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New on Technical Textiles

Whether it is solving or re-solving problems, the industry continues to innovate

One of the liveliest discussions at the recent Nonwovens for High-performance Applications conference (Prague, Czech Republic, 7–8 March 2017) centred on whether the industry’s efforts to substitute short-chain fluorocarbons for their long-chain counterparts in durable water-repellent (DWR) finishes is effectively addressing widespread concerns for the health of consumers and the impact on the environment of such treatments. One side of the argument is that the short-chain versions (so-called “carbon-six” chains) are safe to use and are becoming as effective treatments as the longer-chain (“carbon-eight”) chemicals. Others argue that carbon-six fluorocarbons are no safer or only marginally safer and will themselves need to be replaced in the longer term.

The hunt for safer alternatives to long-chain fluorocarbons for use as durable water-repellent treatments has sparked a great deal of innovation.

It is a discussion that will likely be carried on among the exhibition halls of Messe Frankfurt during the forthcoming Techtextil/Texprocess (Frankfurt, Germany, 9–12 May 2017). Among the plans of exhibitors specializing in the supply of chemicals, and coating and finishing, short-chain fluorocarbon and fluorine-free alternatives to existing DWR finishes feature prominently, and looking further ahead, research institutes (such as The Hohenstein Group) are working on completely novel alternatives.

Innovation, however, is not being driven solely by this one topic. Developments to be seen for the first time in Frankfurt will span the industry’s whole supply chain: fibres, yarns, filaments and threads; performance nonwovens; technical textiles. In addition, the significant presence of machinery builders reflects their understanding of the importance of this biennial event. While there will not be major launches of new machinery, as occurs on a large scale at ITMA every four years, there are to be plenty of examples of modifications and adaptations designed to cater for the processing and manufacture of added-value textiles.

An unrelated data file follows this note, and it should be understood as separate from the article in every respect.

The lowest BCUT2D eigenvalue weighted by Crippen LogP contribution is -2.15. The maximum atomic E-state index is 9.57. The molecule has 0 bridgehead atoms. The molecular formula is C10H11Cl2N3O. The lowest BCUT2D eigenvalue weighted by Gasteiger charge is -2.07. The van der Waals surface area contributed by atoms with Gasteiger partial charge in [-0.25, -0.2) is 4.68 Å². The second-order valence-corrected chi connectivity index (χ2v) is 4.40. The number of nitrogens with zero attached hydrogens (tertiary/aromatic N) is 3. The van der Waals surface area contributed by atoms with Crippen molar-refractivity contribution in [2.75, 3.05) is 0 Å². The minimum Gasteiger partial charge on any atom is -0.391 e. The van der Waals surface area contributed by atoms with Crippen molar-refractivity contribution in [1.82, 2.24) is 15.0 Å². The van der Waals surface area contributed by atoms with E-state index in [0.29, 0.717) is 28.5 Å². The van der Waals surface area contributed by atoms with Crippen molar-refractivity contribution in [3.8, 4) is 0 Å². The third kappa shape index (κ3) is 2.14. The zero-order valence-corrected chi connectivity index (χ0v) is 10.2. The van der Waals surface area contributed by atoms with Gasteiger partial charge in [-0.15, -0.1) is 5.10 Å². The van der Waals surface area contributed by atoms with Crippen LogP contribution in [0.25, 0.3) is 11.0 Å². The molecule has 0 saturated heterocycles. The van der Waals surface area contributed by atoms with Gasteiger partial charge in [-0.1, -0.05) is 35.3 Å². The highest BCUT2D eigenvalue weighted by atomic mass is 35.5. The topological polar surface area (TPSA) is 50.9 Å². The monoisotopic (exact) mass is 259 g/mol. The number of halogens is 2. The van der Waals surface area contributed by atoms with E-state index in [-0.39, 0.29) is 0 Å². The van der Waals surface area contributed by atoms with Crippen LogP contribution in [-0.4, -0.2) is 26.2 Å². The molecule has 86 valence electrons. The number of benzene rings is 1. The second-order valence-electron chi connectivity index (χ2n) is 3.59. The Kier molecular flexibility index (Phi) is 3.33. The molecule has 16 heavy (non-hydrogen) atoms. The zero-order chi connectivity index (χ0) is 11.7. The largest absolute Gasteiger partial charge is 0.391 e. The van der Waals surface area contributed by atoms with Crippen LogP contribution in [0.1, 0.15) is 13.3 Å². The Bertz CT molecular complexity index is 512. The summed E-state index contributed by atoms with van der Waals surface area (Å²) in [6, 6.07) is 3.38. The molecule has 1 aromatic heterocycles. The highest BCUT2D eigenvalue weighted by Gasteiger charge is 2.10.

Technical textile manufacturers cannot afford to stand still with respect to development—constant innovation is essential for them to remain competitive. In addition, as the example of DWR treatments shows, no solution to a problem should ever be considered complete.

Fortunately, as Techtextil/Texprocess demonstrates every two years, it is a challenge the industry continues to address successfully.

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International Conference on Textile Coating and Laminating, Berlin, Germany, 8-9 November 2017

We are pleased to announce that you can now purchase your delegate place at the Early-bird rate for the next textile coating and laminating conference. We are holding this event in Berlin, Germany at the Novotel Am Tiergarten 8-9 November 2017, in the heart of the country's capital city. 

We will soon reveal the Programme and Speakers for the next conference in this series established over 26 years. Visit the conference website for further information at www.intnews.com/TCL.

Click here to purchase your Early-bird delegate place or Event Sponsorship. 

Now available: World Markets for Technical Textiles To 2022

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Available now for immediate download in PDF format, or ensure your printed copy by ordering today. Click here for full information on the report and to order.

 

More Features

The composites industry appears to be in rude health on the eve of this year’s JEC World, but the use of carbon fibre reinforced plastics in mainstream automotive applications is still not widespread. Textiles technologies will be vital in bringing these materials to the mass market, writes Composites Editor James Bakewell.  

A sea-change is taking place, writes Adrian Wilson, reporting from Heimtextil 2017 in Frankfurt. Polyester, cellulosics and glass-based substrates can all provide advantages in the digital printing revolution.

From its industry leaders to its politicians, Germany has grasped the importance of carbon fibre-reinforced composites to the future of manufacturing and is taking steps to secure its position in global markets. Adrian Wilson reports.

Director of Technology at Technical Fibre Products, Nigel Walker, recently outlined the functionalities that can be added to products via the use of specialized materials in multi-layered constructions. Adrian Wilson reports what he had to say. 

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